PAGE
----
In a letter dated, April 4, 2018, the Director of the USCIS ( Director Lee Francis Cissna was detailed to Chairman Chuck Grassley’s staff at the Senate Judiciary Committee from 2015 until earlier this year) outlined regulatory changes to the H-4 EAD program:
With regard to regulations, our plans include proposing regulatory changes to remove H-4 dependent spouses from the class of aliens eligible for employment authorization, thereby reversing the 2015 final rule that granted such eligibility.
The H-4 EAD is not available to all H-4 dependents. There are certain threshold qualifying criteria that need to be fulfilled before one becomes eligible for an EAD. Among other things, the H-1B spouse must have, either a labor certification application that has been pending for over 365 days, or an approved immigrant petition. In most instances, the eligible applicant is from a country where there is a severe immigration backlog. Oftentimes, applicants must wait anywhere from 15 to 20 years before they can become permanent residents.
If eliminated, the H-4 EAD program would affect thousands. Far from being monolithic, the H-4 EAD issue involves extraordinary complexity. It would be a tragedy to see it disappear. I came across a few scenarios that were extremely legitimate and deserving:
Earlier this year, I spoke with a wonderful couple from India. Amit, is on an H-1B and his immigrant petition has recently been approved; Ruchi is a qualified doctor from India and had given up a very lucrative clinical practice to follow her husband to the U.S. As we got talking, she told me that she was frustrated with not being able to secure a residency program of her choice unless she had an employment authorization document. We immediately filed the Application and she is now ready to commence a residency program in June. Unfortunately, eliminating the H-4 EAD would render Ruchi incapable of completing her residency.
Huan (Yvonne) is from China. Her husband Hahn is currently waiting for his priority date to become current. Yvonne was an acupuncturist in Shanghai and had been itching to get back to practicing. Last year, she attended a naturopathic conference in Phoenix and made several connections. Specifically, a medical group wanted to use her services as part of their pain management practice. We filed an obtained an H-4 EAD for her to commence employment with the Group. Yvonne thought the H-4 EAD was godsend and is now working her magic with patients trying acupuncture as an alternative to opioids. In a nation beset with problems caused by addiction to prescription medication, her services would be invaluable. It would be a tragedy is she is unable to continue working.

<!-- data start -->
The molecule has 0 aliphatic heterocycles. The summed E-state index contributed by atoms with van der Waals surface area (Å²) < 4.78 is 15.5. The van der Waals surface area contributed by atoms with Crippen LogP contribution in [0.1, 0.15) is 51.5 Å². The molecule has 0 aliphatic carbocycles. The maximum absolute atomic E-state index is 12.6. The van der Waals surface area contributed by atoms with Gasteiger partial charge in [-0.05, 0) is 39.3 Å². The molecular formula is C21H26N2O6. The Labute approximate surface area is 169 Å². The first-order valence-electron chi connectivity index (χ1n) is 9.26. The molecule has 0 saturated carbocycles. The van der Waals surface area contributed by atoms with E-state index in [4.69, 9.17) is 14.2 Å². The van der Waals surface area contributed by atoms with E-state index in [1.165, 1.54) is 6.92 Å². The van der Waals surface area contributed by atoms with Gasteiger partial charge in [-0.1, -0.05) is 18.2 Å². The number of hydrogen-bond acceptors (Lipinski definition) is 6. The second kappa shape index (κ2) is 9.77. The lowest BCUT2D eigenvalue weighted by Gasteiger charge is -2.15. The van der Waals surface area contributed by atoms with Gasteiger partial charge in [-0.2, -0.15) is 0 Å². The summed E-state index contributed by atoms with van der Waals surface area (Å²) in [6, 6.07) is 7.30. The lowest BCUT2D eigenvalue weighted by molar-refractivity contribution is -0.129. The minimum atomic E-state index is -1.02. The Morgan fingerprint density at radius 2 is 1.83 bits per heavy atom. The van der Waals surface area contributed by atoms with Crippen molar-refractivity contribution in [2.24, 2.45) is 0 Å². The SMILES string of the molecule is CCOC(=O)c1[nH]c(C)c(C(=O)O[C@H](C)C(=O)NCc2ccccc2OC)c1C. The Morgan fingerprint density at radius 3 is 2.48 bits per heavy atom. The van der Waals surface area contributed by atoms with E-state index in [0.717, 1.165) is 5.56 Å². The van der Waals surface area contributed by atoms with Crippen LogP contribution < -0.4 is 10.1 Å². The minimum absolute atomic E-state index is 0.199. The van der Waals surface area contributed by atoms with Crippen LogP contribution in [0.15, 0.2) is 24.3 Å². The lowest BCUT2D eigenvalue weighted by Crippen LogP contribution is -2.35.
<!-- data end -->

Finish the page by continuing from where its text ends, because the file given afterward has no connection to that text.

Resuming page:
Megha is a big data scientist and works for a very large marketing and analytics company on the West Coast. She came to the U.S. on a student visa in 1999. She got her first H-1B sometime in 2012 and has been working at various companies. She got married to Ravi, her colleague (also on an H-1B) in 2015. It never occurred to Megha that she was running out of time on the H-1B. She faced the possibility of having to stop working when she maxed out on time. Therefore, it was extremely fortunate that Ravi’s employer had filed an immigrant petition that was approved just in time; she was able to switch to the H-4 EAD and continue working for her employer. In Megha’s case, it would take approximately 15 plus years before she becomes eligible for permanent residency!
The H-4 EAD is a limited option for a select few H-4 dependent spouses. It does not extend to children. The H-4 EAD also does not permit continued employment if the underlying H-1B/H4 visa is not extended. The majority of H-4 EAD beneficiaries, statistics show, are women and that only a little over 100,000 have received the card since the program was implemented in 2015. It is also evident that the program is mainly used by nonimmigrants from India and China.
The benefits of the program including retention of global talent far outweigh the minimal benefit its cancellation is likely to offer the U.S. economy and more specifically contribute to saving U.S. jobs. In fact, several industry organizations committed to growing the U.S. economy support the program. Why then is the current administration trying so hard to cull it? One can only assume that meaningful immigration reform has given way to prejudice and a rush to close every avenue of immigration currently available.
Let us not give into our fears, but instead balance our priorities by reexamining the real issue here.